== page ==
The first event organised by the Institute of Art History (Giorgio Cini Foundation) in 2014 – the 60th anniversary year of its foundation – is an international conference to commemorate the great 20th-century architect and designer Tomaso Buzzi.The Institute of Art History will stage the conference through its own Centre for the Study of Glass ahead of an exhibition on the architect currently being organised by the Stanze del Vetro (Rooms for Glass) for next September on the Island of San Giorgio. During the conference various aspects of Buzzi’s work as an artist at the Venini Glassworks in the 1930s will be explored and set in their historical context. The conference will thus prepare the academic and research ground for the autumn exhibition entitled Tomaso Buzzi at Venini, curated by Marino Barovier (13 September 2014 – 11 January 2015), which will focus on Buzzi’s works in the years when he collaborated with the Murano glassworks (1932-1933).
The scholars and experts invited to the conference on San Giorgio Maggiore will explore and discuss the complex multifaceted figure of Buzzi. A friend and collaborator of Gio Ponti, Buzzi became one of the most important creators of Italian taste in the 1930s and ’40s and set the benchmark for many artists in the following years. He was not only an architect and industrial and interior designer but also collaborated with the magazine Domus, and worked for some prominent members of the Italian aristocracy: Volpi, Cini and Visconti, to mention but a few. Buzzi was involved in projects for important buildings such as the Villa Necchi Campiglio in Milan, recently restored by the FAI, and Palladio’s Villa Maser at Treviso. In Venice he worked on renovations for the Palazzo Papadopoli, the Palazzo Labia and the Palazzo Cini at San Vio, where he made two small but significant contributions from 1956 to 1958: the creation of the charming Rococo-style oval room and the addition of a spiral staircase.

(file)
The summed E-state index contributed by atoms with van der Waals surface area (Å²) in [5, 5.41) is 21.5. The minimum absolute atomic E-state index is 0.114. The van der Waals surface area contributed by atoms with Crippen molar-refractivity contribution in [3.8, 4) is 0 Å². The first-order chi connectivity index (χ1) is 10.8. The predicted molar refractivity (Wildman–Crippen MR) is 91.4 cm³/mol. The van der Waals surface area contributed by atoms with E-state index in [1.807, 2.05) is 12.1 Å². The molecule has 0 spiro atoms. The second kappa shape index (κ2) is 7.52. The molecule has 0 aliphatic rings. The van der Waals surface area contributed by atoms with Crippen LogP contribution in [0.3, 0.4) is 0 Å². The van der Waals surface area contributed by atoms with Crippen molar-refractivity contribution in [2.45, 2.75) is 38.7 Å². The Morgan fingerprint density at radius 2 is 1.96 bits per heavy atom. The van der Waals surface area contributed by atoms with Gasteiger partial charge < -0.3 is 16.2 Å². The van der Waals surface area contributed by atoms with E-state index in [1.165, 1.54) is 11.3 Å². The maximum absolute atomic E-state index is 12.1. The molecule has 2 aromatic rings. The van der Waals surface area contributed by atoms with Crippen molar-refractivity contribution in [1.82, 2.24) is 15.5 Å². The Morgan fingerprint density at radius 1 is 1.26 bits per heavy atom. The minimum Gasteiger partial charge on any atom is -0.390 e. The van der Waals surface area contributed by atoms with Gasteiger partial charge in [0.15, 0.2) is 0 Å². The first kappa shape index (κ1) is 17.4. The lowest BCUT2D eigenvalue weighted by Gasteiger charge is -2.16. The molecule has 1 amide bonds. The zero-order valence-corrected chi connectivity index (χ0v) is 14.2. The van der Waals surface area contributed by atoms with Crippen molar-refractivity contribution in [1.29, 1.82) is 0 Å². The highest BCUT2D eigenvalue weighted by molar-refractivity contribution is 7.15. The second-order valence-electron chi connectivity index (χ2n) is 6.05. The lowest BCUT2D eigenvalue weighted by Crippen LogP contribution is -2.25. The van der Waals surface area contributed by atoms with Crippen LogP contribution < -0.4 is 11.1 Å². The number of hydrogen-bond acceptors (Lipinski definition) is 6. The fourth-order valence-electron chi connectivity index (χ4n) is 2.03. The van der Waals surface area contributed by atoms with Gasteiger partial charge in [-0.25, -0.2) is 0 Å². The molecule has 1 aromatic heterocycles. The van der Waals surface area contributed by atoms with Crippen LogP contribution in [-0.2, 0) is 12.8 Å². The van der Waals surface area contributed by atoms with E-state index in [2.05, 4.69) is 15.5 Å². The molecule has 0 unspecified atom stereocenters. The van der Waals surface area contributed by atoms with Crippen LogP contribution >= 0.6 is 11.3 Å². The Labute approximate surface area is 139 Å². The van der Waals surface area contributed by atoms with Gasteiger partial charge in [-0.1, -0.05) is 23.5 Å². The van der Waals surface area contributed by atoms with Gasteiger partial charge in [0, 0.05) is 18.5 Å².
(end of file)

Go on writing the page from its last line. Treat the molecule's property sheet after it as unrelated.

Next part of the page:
Chaired by Valerio Terraroli (University of Verona), the morning session will start with Marco Solari, the artist’s great-nephew, who will give an oneiric presentation, blending the music and colours that, in 1956, led Tomaso Buzzi to acquire La Scarzuola, a 13th-century monastery with annexed church at Montegabbione (Terni), which he wished to redesign as a kind of ideal city; Lucia Borromeo (FAI – Fondo Ambiente Italiano) will describe Buzzi’s work on the Villa Necchi Campiglio, Milan, in 1938, two years after the villa had been designed by Piero Portaluppi; Roberto Dulio and Cecilia Rostagni (Politecnico di Milano) will illustrate the taste of Buzzi and Ponti in the celebrated magazine Domus. Elena Pontiggia (Accademia di Brera, Milan) will survey major 1930s exhibitions in Milan featuring Buzzi; Alberto Anselmi (IUAV, Venice) will focus on Buzzi in Rome; and Elena Portinari (Ca’ Foscari, Venice), will end the morning session with a talk on Buzzi and Venice.
The afternoon session – with Lucia Borromeo in the chair – will begin with another joint presentation: Irene de Guttry and Maria Paola Maino (Archivi Arte Applicate, Rome) will illustrate Tomaso Buzzi’s activities as an interior designer and in the world of ceramics. Silvia Chiesa (a lecturer in art history) will bring to the debate some new elements that have emerged from the architect’s invaluable archives, while Giovanna D’Amia (Politecnico di Milano) will explore Buzzi’s relation with the Valtellina area (he was born in Sondrio on 30 September 1900). Paola Tognon (IULM, Milano) will investigate Buzzi’s Ideario, with all its antique and modern glass, stone, ceramics and wood; Alberto Giorgio Cassani (Accademia di Belle Arti, Venice), author of a successful monograph on Buzzi, will look into the architect’s career in theatre. The day will end with a paper by Valerio Terraroli on the complex relationship between Buzzi and Ponti, initially friendly and prolific but eventually ending in an irreparable rift.